Is the Company or the Driver Liable?
Anytime you are unfortunate enough to be involved in a New Jersey motorcycle accident, you can count on some issues and even confusion when it comes time to determine liability. If you have the even greater misfortune of being in an accident involving a commercial vehicle, these liability questions can become even more murky and contentious.
But to break it down to the simplest terms possible, if the driver of the commercial vehicle is clearly at fault, liability will typically fall to either that driver or to the company which owns the vehicle.
Here are a few key questions your motorcycle accident attorney must ask in order to determine who is liable. In other words, who we will be suing or settling with.
When Is the Company Liable for the Driver’s Conduct?
An employer is liable for the actions of its employees or contractors if the acts in question were unintentional and committed within the scope of employment, an idea I’ll return to shortly. The basic ideas behind this concept are:
First, certain types of incidents or conduct are bound to occur over the course of time that a company does business. So losses incurred as a result of this conduct are regarded as a cost of doing business.
Secondly, businesses are generally thought to have ‘deeper pockets,’ than their employees, and so are better positioned to purchase the insurance coverage necessary to offset losses incurred due to the actions of their employees or agents.
Did the Accident Take Place Within the Scope of the Driver’s Employment?
Determining whether an employee is acting within the scope of employment when an accident occurs is regarded by some as a difficult task. I disagree: as a qualified and competent New Jersey motorcycle accident attorney, I find that the answer to this question usually comes down to common sense.
- What was the intent of the employee?
- Where and when did the incident in question occur?
- What type of work was the employee hired to do, and did the accident take place while the employee or contractor was performing this work or while they were performing a task outside of this spectrum?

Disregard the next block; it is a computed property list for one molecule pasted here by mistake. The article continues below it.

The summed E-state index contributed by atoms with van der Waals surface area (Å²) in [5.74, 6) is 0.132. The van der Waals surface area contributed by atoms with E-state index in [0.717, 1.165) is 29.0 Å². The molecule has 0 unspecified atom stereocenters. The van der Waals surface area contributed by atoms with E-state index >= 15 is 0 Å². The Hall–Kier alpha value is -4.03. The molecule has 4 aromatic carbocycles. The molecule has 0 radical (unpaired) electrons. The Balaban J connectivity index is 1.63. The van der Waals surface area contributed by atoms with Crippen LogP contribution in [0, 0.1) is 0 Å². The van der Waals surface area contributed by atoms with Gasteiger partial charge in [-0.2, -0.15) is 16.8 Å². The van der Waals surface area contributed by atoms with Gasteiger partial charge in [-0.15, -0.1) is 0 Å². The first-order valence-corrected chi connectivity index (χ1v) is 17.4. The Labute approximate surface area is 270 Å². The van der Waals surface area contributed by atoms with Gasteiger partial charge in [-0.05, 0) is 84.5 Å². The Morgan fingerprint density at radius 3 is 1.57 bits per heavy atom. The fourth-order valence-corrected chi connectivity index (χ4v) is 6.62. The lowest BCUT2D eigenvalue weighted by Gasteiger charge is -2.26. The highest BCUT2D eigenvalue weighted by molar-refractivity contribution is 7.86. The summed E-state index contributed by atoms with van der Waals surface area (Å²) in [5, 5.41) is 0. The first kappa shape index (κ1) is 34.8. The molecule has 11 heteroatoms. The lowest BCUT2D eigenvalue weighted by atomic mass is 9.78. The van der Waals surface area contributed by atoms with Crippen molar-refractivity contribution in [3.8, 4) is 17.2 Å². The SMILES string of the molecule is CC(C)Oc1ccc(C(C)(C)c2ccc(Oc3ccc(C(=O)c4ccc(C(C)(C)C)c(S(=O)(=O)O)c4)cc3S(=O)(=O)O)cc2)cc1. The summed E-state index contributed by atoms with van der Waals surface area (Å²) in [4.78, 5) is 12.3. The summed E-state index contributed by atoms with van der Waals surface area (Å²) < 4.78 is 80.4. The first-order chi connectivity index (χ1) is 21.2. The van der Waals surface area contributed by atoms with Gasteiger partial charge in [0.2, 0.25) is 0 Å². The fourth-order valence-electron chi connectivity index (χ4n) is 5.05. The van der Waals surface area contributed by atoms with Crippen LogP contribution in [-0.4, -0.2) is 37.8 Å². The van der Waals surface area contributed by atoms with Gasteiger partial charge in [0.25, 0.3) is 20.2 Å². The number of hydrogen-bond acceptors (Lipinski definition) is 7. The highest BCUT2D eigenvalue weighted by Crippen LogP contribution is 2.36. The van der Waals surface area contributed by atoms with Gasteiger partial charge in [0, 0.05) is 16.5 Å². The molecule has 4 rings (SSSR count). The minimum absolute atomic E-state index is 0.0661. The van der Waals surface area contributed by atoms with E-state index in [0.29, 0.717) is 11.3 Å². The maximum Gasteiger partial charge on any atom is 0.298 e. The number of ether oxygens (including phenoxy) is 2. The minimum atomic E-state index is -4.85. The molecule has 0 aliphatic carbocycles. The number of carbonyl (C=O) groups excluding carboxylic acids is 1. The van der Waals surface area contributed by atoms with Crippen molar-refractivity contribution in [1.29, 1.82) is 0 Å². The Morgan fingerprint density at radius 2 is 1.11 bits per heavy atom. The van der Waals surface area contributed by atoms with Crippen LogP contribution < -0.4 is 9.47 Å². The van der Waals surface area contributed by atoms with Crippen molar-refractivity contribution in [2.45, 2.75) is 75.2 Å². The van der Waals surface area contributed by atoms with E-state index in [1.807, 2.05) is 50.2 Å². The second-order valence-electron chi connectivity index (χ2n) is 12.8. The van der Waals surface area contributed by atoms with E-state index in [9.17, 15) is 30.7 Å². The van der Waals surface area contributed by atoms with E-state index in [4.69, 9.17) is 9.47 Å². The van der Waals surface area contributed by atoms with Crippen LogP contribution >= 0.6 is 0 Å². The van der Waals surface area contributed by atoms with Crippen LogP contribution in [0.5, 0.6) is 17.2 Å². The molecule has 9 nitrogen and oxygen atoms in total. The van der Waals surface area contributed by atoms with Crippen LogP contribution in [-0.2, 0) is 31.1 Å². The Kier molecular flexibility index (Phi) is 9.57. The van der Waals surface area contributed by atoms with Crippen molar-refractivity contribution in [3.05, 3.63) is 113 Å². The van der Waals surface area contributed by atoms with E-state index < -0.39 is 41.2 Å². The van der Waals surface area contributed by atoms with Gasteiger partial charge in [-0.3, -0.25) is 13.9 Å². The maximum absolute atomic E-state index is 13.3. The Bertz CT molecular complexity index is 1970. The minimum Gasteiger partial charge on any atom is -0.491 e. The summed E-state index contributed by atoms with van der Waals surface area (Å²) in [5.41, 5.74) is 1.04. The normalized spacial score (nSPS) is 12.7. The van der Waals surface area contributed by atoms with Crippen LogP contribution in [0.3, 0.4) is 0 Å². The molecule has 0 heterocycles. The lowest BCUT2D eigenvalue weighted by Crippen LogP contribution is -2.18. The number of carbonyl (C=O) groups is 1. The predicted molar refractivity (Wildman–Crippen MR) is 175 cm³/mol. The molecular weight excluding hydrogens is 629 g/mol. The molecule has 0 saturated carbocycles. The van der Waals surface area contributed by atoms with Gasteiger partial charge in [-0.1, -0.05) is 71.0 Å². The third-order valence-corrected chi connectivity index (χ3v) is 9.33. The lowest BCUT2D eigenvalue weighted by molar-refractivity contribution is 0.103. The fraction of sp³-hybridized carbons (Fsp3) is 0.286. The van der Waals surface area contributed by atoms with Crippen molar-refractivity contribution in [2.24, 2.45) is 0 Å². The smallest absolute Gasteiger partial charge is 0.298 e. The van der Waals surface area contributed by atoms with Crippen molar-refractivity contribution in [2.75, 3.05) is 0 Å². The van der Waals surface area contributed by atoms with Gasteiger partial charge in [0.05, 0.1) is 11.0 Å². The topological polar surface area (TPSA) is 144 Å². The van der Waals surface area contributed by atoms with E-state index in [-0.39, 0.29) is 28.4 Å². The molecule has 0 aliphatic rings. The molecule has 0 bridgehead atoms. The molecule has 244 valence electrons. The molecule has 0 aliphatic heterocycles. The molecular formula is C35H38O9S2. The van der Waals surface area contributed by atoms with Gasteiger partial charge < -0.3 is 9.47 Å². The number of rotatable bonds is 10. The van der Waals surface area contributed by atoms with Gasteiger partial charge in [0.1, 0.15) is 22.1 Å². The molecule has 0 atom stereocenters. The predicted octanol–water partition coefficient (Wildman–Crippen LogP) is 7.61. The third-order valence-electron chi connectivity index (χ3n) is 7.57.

- What types of incidental tasks are assigned to the employee in order for them to fulfill their main duties?
- If they were pursuing a personal activity when the accident occurred, how long were they engaged in this activity?
If a van or truck driver hits you on your bike while they are making a delivery, the company would be liable for any harm, because the driver was within the scope of his employment when the accident happened.
If that same driver were to hit you while pulling out of the company parking lot as they were leaving work, a strong argument might be made that the company is not liable, because the driver was acting outside the scope of employment.
Call me at 888-292-5352 with any questions.
Was the Driver an Employee or a Contractor of the Company That Owns the Vehicle?
A company is not generally liable for actions committed by contractors. If the driver owns and insures the vehicle themself, does not receive benefits, and if the company does not withhold taxes from their paycheck, they are generally regarded as an independent contractor, and they would therefore be liable for damages to your bike and injuries rather than the company.
Did the Driver Cause the Accident Intentionally?
This is the nightmare scenario for everyone involved. If the driver hit you intentionally as a result of ‘road rage,’ for example, the company is not liable because these actions are (obviously) unrelated to the tasks required to carry out the actual purpose of the business.
What Happens When the Driver Is Not Liable
Once it is determined that the driver him or herself is not liable, there are still issues to be resolved. A larger company with more resources at their disposal may be inclined to fight any settlements or awards.
That’s why it’s so important for you to find a New Jersey motorcycle accident lawyer who will fight hard to protect your rights from the beginning to the end of our suit.
And that’s not all. Some other items that can affect liability include the fact that there could be a number of legal entities involved on the company side of the accident.
For example, they may hire outside contractors to perform fleet maintenance, and if it is determined that poor maintenance played a role in the accident, that company could be liable.
The owners of the cargo could be liable as well, or the company or entity that purchased the cargo and are its ultimate destination.
With all these potential complexities your most powerful ally is a determined and tenacious attorney, like New Jersey motorcycle accident attorney Lee Gaber.
If you’ve been in an accident with a commercial vehicle, you can’t afford to wait! Call the Cycle Attorney today at 888-292-5352 (888-cycle-law).